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Boeing is set to launch NASA astronauts for the first time after years of struggle

By MARCIA DUNN, AP Aerospace Writer
Published: May 6, 2024, 8:35am
2 Photos
In this photo provided by NASA, a United Launch Alliance Atlas V rocket with Boeing&rsquo;s Starliner capsule aboard is illuminated by spotlights on the launch pad at Space Launch Complex 41 ahead of the NASA&rsquo;s Boeing Crew Flight Test, Saturday, May 4, 2024, at Cape Canaveral Space Force Station in Fla. NASA astronauts Butch Wilmore and Suni Williams will launch aboard to the International Space Station, scheduled for liftoff on May 6.
In this photo provided by NASA, a United Launch Alliance Atlas V rocket with Boeing’s Starliner capsule aboard is illuminated by spotlights on the launch pad at Space Launch Complex 41 ahead of the NASA’s Boeing Crew Flight Test, Saturday, May 4, 2024, at Cape Canaveral Space Force Station in Fla. NASA astronauts Butch Wilmore and Suni Williams will launch aboard to the International Space Station, scheduled for liftoff on May 6. (Joel Kowsky/NASA via AP) Photo Gallery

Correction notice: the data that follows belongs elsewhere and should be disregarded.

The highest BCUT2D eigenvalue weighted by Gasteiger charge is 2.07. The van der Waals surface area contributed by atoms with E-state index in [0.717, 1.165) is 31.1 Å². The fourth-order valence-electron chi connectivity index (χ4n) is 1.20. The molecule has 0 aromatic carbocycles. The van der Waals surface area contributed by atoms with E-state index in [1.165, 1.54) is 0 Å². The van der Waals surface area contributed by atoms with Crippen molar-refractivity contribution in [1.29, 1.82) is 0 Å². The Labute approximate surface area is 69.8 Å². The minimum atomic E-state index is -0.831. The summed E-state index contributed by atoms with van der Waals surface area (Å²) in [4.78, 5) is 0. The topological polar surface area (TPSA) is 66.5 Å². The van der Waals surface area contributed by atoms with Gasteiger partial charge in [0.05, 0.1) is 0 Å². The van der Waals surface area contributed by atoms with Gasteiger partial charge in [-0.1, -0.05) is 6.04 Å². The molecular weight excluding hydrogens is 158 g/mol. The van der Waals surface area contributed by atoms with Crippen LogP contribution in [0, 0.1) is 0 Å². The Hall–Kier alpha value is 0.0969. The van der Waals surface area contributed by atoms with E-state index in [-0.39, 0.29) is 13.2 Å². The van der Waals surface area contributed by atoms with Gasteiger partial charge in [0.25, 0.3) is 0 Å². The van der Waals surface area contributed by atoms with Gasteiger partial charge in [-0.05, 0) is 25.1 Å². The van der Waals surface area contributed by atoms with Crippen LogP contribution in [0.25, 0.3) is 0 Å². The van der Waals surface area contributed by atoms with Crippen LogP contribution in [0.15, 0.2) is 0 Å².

CAPE CANAVERAL, Fla. (AP) — Boeing counted down for its first astronaut launch on Monday after years of struggle.

NASA test pilots Butch Wilmore and Suni Williams were set to climb into Boeing’s Starliner capsule for a nighttime liftoff from Cape Canaveral to the International Space Station for a weeklong stay.

NASA hired Boeing and SpaceX a decade ago to ferry astronauts to and from the space station after the shuttle program ended, paying the private companies billions of dollars. SpaceX has been in the orbital taxi business since 2020.

“We always look for a backup,” NASA Administrator Bill Nelson said before the flight.

Starliner’s debut test flight without a crew in 2019 ended up in the wrong orbit and failed to reach the space station, forcing Boeing to repeat the demo before astronauts could fly. Following more reviews last year, the company had to fix the capsule’s parachutes and yank out a mile of flammable tape.

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